Configure OpenID Connect for GitLab and AWS

by Steyn Huizinga on 21 March 2022

Introduction

We do encounter a mix of DevOps tools being used in cloud projects. For reasons we do prefer to work with AWS native tools and services. One of the reasons (but certainly not limited to that) for that opinion is that native tools provide seamless integration with the fundamentals of AWS itself. Think of tight integration with AWS Identity and Access Management (IAM) or AWS CloudTrail. In AWS it’s common to assign roles to resources.

For example, steps in CodeBuild (‘build runners’ in CodePipeline) have an IAM role with least-privileged policies assigned to grant access to the platform. Roles are using short-lived credentials and are provided natively by the platform. The time to live varies per service, but mostly anything between 15 minutes and 6 hours. Way shorter than static credentials, which are most likely to be rotated every 90 days in theory. The reality is that rotating static credentials manually is a big hassle and (almost) nobody does it.

Credentials are a recurring topic in third party integrations. Most vendors have support for AWS Access key ID and Secret access key, which are static credentials that require manual rotation. Those credentials are typically stored in a vault and used by the 3rd party tool when authenticating API calls to AWS. Every 90 days an engineer has to create new credentials, update the configuration of the application and then finally deactivate and delete the previous set of credentials.

But there is hope. More and more vendors are adding OpenID Connect (OIDC) support to their software. OIDC is an authentication layer on top of the OAuth 2.0 framework. It is used to authenticate identities with an external identity provider. AWS has support for OIDC using external identity providers and assuming IAM roles with temporary credentials.

GitLab

For this blog we take GitLab as an example. GitLab is a complete DevOps platform, including CI/CD capabilities. It is in use by many companies, has proper AWS support and can be consumed as a SaaS-service. GitLab has OpenID Connect support and can act as the identity provider. In this section I will describe how GitLab can be used in conjunction with AWS, without the usage of static credentials.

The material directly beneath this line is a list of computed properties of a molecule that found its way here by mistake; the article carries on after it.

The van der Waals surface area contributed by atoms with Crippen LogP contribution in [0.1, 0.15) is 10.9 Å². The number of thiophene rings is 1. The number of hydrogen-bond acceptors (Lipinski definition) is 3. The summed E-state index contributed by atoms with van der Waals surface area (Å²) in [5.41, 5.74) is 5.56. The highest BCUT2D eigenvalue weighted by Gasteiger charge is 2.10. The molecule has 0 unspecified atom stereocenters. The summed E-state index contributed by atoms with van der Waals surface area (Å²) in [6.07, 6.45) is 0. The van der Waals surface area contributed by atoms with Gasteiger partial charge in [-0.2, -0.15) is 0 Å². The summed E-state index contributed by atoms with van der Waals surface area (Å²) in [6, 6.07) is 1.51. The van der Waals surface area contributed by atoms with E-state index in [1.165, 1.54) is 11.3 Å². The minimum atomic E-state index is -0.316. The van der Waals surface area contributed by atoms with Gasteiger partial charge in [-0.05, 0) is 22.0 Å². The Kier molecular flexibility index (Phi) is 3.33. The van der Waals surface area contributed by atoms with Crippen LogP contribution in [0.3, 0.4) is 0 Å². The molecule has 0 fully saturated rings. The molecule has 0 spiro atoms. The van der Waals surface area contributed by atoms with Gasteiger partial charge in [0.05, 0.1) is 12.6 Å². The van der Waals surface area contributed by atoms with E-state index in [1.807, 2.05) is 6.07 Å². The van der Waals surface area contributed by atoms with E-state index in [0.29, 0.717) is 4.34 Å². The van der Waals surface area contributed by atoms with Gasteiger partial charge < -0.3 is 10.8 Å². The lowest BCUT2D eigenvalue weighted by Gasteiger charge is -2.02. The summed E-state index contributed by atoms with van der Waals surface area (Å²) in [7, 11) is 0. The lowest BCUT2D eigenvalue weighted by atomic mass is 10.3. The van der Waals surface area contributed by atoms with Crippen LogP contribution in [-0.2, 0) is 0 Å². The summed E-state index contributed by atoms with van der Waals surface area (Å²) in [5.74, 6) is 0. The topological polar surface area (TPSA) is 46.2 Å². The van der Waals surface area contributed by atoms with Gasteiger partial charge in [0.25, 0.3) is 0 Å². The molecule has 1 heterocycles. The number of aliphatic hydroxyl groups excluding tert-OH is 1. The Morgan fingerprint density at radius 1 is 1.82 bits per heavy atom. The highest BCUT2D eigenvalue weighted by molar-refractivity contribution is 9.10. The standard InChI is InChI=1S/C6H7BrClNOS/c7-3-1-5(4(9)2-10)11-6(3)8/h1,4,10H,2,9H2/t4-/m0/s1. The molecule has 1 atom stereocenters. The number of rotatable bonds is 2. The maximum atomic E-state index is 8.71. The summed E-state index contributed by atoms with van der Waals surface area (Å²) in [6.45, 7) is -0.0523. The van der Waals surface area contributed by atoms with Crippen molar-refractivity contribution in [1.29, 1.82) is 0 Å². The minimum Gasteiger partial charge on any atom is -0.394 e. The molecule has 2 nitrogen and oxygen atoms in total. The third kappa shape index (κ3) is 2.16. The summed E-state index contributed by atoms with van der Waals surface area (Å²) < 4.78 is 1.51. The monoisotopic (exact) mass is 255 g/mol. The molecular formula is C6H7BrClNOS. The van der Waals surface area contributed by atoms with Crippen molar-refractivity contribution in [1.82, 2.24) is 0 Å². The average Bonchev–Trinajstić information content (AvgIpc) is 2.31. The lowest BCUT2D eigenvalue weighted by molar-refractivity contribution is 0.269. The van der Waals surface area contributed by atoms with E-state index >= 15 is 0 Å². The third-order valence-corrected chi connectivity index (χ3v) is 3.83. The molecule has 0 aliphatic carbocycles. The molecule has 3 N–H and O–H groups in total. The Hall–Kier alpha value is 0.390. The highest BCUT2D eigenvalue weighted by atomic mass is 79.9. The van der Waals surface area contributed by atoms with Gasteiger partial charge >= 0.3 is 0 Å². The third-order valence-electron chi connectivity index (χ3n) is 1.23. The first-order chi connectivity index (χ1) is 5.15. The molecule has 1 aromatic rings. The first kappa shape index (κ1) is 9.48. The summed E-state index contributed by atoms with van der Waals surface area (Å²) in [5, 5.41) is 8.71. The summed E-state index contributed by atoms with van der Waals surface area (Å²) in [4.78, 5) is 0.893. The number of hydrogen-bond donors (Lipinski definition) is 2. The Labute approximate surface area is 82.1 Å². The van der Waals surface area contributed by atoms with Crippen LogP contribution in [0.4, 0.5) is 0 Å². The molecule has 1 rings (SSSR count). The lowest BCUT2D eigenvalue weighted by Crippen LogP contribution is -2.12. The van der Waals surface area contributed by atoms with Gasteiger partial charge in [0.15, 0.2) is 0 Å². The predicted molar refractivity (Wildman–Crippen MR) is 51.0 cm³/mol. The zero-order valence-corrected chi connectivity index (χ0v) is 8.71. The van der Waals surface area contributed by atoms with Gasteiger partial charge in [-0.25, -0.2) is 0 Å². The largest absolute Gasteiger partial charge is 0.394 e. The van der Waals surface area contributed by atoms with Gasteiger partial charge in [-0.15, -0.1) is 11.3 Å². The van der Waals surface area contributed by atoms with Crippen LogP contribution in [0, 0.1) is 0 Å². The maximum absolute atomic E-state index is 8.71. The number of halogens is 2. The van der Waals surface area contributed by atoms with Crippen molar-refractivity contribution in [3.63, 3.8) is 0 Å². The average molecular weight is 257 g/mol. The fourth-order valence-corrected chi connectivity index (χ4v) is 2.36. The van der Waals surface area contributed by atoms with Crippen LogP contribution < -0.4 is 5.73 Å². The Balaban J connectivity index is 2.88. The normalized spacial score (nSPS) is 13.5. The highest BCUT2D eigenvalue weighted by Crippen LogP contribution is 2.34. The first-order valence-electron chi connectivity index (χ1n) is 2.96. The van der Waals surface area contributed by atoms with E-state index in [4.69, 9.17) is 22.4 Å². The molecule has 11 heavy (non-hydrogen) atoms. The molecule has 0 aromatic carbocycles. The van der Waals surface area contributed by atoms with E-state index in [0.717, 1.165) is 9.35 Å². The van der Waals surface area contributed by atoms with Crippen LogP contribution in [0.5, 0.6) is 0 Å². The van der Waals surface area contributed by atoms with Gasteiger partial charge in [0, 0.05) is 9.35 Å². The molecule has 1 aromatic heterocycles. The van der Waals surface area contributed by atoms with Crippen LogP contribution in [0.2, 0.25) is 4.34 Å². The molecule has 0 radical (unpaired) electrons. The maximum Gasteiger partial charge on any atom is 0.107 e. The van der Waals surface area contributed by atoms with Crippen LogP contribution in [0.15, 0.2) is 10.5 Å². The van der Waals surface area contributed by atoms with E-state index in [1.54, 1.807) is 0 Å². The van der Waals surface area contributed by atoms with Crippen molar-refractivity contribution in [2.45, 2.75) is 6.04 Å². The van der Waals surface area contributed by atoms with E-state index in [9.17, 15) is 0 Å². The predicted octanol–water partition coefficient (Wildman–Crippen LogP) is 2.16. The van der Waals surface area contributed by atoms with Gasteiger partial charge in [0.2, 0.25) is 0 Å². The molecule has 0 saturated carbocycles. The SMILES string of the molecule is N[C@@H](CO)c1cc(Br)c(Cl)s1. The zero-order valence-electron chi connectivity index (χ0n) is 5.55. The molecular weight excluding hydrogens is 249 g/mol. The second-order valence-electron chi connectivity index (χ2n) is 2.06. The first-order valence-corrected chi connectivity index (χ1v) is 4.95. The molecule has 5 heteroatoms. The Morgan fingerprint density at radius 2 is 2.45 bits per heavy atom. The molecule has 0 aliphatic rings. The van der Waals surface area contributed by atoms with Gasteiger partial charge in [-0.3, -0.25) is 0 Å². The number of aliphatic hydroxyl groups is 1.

It is good to have an understanding of how things work, before diving into the configuration. In this example we want to use GitLab for Continuous Delivery, so we want to deploy and provision AWS infrastructure from a pipeline running in GitLab.

  • Pipeline is triggered by a change in the version control repository.
  • Job is created and executed by a GitLab-runner instance. The runner is provisioned with context, including a JSON Web Token (JWT).
  • This authentication token is used to call AssumeRoleWithWebIdentity on AWS and in exchange AWS provides a set of temporary credentials.
  • Uses the temporary credentials to access AWS services and provision resources.
  • After provisioning is done the runner will be terminated and ultimately the temporary credentials will expire (default 3600 seconds).

In this setup GitLab acts as the Identity Provider, GitLab Runners as the client and AWS as the app.

OpenID Connect

Configure AWS

The first step is to let AWS know that we have an external identity provider. This is done by creating a new Identity Provider in the IAM console. Make sure to select OpenID Connect as the Provider type. The Provider URL is the URL of your GitLab instance. For SaaS hosted GitLab the URL is https://gitlab.com. For self-hosted versions use https://gitlab.yourdomain.tld (must start with https:// and not include a trailing “/”). Click on Get thumbprint to fetch the thumbprint of the provider’s certificate. Finally specify the Audience or client ID. This is again the same value as used for the Provider URL. Click on Add provider to create the new provider.

Now that the provider has been created the role can be createdcan created. Go to the create role section in the IAM console and create a new role with Web identity as the trusted entity. Select the Identity provider and Audience created in the previous step. Click Next and create a policy. Copy/paste the policy from the JSON snippet below:

{
   "Version": "2012-10-17",
   "Statement": [       {
           "Sid": "GitLabPolicy",
           "Effect": "Allow",
           "Action": "sts:GetCallerIdentity",
           "Resource": "*"
       }
   ]
}

Click next until you see the “Review policy” page. Now enter a name, for example gitlab-policy and finish by clicking Create policy. Now go back to the tab/window where we started creating the role. Hit the refresh button and select the policy created in the previous step. Click Next. Now provide a name for the role and click Create role. The role will be created. Now search for the role on the role overview page. Open the role and copy the ARN. This should be in the syntax of arn:aws:iam::<account-id>:role/<name of the role>.

Now we’ve created a role, but basically any GitLab customer would be able to assume the role. We need to lock it down by adding a condition in the assume-role policy document. Go to the tab Trust relationships and replace the existing condition with:

{
   "Condition": {
       "StringEquals": {
         "gitlab.com:sub": "project_path:mygroup/myproject:ref_type:branch:ref:main"